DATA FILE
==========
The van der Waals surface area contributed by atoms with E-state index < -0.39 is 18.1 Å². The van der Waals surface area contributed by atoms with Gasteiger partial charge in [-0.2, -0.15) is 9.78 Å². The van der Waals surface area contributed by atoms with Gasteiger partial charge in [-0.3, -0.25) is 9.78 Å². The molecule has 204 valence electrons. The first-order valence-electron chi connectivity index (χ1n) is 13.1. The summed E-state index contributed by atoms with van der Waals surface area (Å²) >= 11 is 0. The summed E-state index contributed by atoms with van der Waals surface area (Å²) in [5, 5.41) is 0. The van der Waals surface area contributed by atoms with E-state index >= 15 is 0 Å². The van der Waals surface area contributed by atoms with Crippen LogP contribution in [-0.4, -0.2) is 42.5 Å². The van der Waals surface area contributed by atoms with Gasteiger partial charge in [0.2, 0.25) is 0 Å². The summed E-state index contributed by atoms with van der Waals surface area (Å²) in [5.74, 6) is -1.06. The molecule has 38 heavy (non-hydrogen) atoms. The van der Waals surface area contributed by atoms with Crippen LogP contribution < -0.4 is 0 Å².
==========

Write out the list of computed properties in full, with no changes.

The van der Waals surface area contributed by atoms with E-state index < -0.39 is 18.1 Å². The van der Waals surface area contributed by atoms with Gasteiger partial charge in [-0.2, -0.15) is 9.78 Å². The van der Waals surface area contributed by atoms with Gasteiger partial charge in [-0.3, -0.25) is 9.78 Å². The molecule has 204 valence electrons. The first-order valence-electron chi connectivity index (χ1n) is 13.1. The summed E-state index contributed by atoms with van der Waals surface area (Å²) >= 11 is 0. The summed E-state index contributed by atoms with van der Waals surface area (Å²) in [5, 5.41) is 0. The van der Waals surface area contributed by atoms with E-state index >= 15 is 0 Å². The van der Waals surface area contributed by atoms with Crippen LogP contribution in [-0.4, -0.2) is 42.5 Å². The van der Waals surface area contributed by atoms with Gasteiger partial charge in [0.2, 0.25) is 0 Å². The summed E-state index contributed by atoms with van der Waals surface area (Å²) in [5.74, 6) is -1.06. The molecule has 38 heavy (non-hydrogen) atoms. The van der Waals surface area contributed by atoms with Crippen LogP contribution < -0.4 is 0 Å².